Digital mammography is a specialized form of mammography that uses digital receptors and computers instead of x-ray film to help examine breast tissue for breast cancer. The electrical signals can be read on computer screens, permitting more manipulation of images to theoretically allow radiologists to more clearly view the results. Digital mammography may be "spot view", for breast biopsy, or "full field" (FFDM) for screening.
While radiologists had hoped for more marked improvement, the effectiveness of digital mammography was found comparable to traditional x-ray methods in 2004, though there may be reduced radiation with the technique and it may lead to fewer retests. Specifically, it performs no better than film for post-menopausal women, who represent more than three-quarters of women with breast cancer.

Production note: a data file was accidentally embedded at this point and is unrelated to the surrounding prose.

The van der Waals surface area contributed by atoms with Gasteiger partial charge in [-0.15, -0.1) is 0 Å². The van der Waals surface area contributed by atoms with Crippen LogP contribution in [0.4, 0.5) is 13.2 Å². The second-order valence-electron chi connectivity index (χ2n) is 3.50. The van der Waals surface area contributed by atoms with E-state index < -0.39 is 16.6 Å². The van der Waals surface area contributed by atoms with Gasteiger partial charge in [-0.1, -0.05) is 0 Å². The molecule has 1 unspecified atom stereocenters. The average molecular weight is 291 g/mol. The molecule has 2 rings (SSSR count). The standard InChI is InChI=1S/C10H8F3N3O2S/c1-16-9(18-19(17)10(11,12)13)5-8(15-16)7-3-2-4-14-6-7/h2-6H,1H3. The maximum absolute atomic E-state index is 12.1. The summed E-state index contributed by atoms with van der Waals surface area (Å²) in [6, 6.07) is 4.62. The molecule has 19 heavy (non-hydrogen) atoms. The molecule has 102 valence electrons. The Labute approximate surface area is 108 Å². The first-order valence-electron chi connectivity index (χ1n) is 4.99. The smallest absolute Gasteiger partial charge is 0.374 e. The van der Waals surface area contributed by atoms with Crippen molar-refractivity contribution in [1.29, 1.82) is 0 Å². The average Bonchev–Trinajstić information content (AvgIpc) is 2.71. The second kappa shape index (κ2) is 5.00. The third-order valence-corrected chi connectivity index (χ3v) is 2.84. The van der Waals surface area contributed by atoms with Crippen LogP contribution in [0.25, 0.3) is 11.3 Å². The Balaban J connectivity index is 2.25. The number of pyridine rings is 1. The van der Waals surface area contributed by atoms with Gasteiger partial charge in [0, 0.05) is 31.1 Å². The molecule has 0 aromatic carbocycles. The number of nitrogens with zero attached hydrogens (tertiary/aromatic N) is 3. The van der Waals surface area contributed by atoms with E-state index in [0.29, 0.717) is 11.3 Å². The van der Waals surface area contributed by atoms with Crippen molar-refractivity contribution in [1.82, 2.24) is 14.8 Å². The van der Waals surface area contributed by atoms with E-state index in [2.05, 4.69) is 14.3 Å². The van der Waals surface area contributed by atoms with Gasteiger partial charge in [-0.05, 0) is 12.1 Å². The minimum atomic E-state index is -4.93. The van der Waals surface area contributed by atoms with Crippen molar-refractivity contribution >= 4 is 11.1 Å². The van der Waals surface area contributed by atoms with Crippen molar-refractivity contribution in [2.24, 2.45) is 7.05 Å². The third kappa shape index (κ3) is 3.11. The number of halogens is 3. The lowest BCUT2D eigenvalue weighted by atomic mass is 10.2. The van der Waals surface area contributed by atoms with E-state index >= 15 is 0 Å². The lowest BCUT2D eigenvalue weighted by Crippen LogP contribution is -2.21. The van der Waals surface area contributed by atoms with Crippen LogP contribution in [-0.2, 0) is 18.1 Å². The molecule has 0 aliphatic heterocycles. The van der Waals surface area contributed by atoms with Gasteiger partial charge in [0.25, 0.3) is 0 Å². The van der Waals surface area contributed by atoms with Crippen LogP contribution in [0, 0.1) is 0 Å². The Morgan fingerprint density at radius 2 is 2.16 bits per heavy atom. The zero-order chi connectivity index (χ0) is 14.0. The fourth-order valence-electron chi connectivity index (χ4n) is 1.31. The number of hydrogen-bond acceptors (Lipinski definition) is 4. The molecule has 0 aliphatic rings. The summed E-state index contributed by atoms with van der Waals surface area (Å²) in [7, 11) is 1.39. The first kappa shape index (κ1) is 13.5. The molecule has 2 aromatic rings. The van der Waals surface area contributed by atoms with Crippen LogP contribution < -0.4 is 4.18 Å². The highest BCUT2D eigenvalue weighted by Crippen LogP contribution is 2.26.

The U.S. Preventive Services Task Force concluded that there was insufficient evidence to recommend for or against digital mammography.
As of 2007, about 8% of American screening centers used digital mammography. Around the globe, systems by Fujifilm Corporation are the most widely used.
In the United States, GE's digital imaging units typically cost US$300,000 to $500,000, far more than film-based imaging systems. Costs may lower as GE begins to compete with the less expensive Fuji systems.
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